Selena and Justin — Why Do We Care?

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Justin Bieber & Selena Gomez

Justin Bieber & Selena Gomez in 2012 before their rumored break-up. Image: Jelenator

COLUMN/OPINION

Who knows what’s going on with Justin Bieber and Selena Gomez? Well, they do, for sure—but does anyone else?

Bieber is, of course, a famous teen pop idol and Gomez is a television actress; the couple has been dating on and off for the past couple of years.

But what do we really know about the couple? That they had been dating. They have probably broken up. It may have been her decision or it may have been his decision. He may (or may not) be trying to win her back. Etc.

In other words, what do we know? Not much. Almost nothing, in fact.

Some media report one thing, and some media report something completely different. Here’s why. It’s because the couple themselves aren’t talking about it.

Gomez? Isn’t talking.

Bieber? Isn’t talking.

Everyone else? Talking! Fans and entertainment reporters are fascinated with the “break-up.” (If it’s even true.) Tweeting. Facebooking. Blogging.

Both of the young stars have legions of fans, of course. Gomez has more than 13 million followers on Twitter and Bieber has more than 30.2 million followers.

Justin Bieber

Justin Bieber in concert in Indonesia. Image: Adam Sundana

Since the stars themselves aren’t talking, the fans must remind themselves it’s all just rumours.

In any news article about the young stars—about any celebrity, in fact—it’s important to note these words: “a source said.”

With those words, you know the celebrity isn’t talking. The reporter couldn’t get the celebrity to speak to them directly, so the reporter is forced to talk to “a source.” The problem is that a source could be anyone. It could be someone who’s just guessing, or is trying to start a rumour. It could also be the celebrity’s publicist who is trying to shape public opinion one way or another about their famous client.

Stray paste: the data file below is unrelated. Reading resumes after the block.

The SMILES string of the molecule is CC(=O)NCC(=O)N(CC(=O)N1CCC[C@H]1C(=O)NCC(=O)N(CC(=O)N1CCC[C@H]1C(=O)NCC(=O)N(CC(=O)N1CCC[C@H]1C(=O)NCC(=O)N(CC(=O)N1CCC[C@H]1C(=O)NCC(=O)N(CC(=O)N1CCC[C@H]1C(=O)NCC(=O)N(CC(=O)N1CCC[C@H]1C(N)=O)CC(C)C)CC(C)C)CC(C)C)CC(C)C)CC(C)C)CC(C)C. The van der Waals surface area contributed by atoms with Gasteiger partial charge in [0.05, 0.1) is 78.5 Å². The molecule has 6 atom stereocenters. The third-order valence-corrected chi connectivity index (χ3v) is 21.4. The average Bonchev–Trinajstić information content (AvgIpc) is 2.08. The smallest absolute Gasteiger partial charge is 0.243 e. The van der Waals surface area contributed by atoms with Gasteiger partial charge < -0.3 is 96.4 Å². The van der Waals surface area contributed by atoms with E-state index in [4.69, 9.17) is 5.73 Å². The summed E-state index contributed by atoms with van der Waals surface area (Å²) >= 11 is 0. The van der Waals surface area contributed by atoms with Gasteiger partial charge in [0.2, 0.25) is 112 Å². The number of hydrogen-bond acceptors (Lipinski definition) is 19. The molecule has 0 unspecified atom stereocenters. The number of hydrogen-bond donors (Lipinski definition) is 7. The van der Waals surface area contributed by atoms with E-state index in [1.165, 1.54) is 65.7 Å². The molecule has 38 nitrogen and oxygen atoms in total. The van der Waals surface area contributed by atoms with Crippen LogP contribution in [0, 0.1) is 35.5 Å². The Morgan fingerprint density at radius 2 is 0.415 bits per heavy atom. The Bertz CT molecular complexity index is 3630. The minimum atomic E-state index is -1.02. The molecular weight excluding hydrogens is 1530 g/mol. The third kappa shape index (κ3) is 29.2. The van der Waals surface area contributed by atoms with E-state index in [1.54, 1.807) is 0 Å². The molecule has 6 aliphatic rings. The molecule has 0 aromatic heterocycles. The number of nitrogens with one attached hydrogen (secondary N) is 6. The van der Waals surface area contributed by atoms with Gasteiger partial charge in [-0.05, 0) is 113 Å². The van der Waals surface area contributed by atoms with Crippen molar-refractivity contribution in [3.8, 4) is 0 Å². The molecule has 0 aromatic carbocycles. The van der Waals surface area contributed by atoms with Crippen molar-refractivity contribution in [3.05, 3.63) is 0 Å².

So it’s important to watch for those words, “a source,” and realize that whatever “a source” says should be viewed with skepticism at best.

In any case, the bigger question here is: why do we care?

We don’t know Justin Bieber personally, or Selena Gomez. So why do we care whether they’re together or not? And yet, we sort of do care. We want to know—we’re curious. It’s fun to think about the lives of people whose job it is to entertain us.

That’s what it is—it’s entertainment.

And like any entertainment, it’s harmless, as long as you don’t get too caught up in it.

Today’s article is a “column.” Unlike news stories, a column is one reporter’s opinion on a subject. Columns have a personal slant. Readers may agree or disagree with the columnist’s viewpoint.

CURRICULUM CONNECTIONS
By Kathleen Tilly

Writing/Discussion Prompt
The article says, “And like any entertainment, it’s harmless, as long as you don’t get too caught up in it.”

What do you think this statement means? Do you agree or disagree?

Reading Prompt: Point of View
Today’s article is a column, which is a reporter’s opinion on a subject. Read the article and underline all of sentences or ideas in the article that show the reporter’s personal point of view.

Primary
Identify the point of view presented in a text and suggest some possible alternative perspectives (OME, Reading: 1.9).

Junior
Identify the point of view presented in texts, ask questions to identify missing or possible alternative points of view, and suggest some possible alternative perspectives (OME, Reading: 1.9).

Grammar Feature: Sentences
What is a sentence?

In this article, there are several “sentences” that are only a few words or even one word. For example:

Gomez? Isn’t talking.

Bieber? Isn’t talking.

Everyone else? Talking! Fans and entertainment reporters are fascinated with the “break-up.” (If it’s even true.) Tweeting. Facebooking. Blogging.

Do you think these are sentences? Why or why not?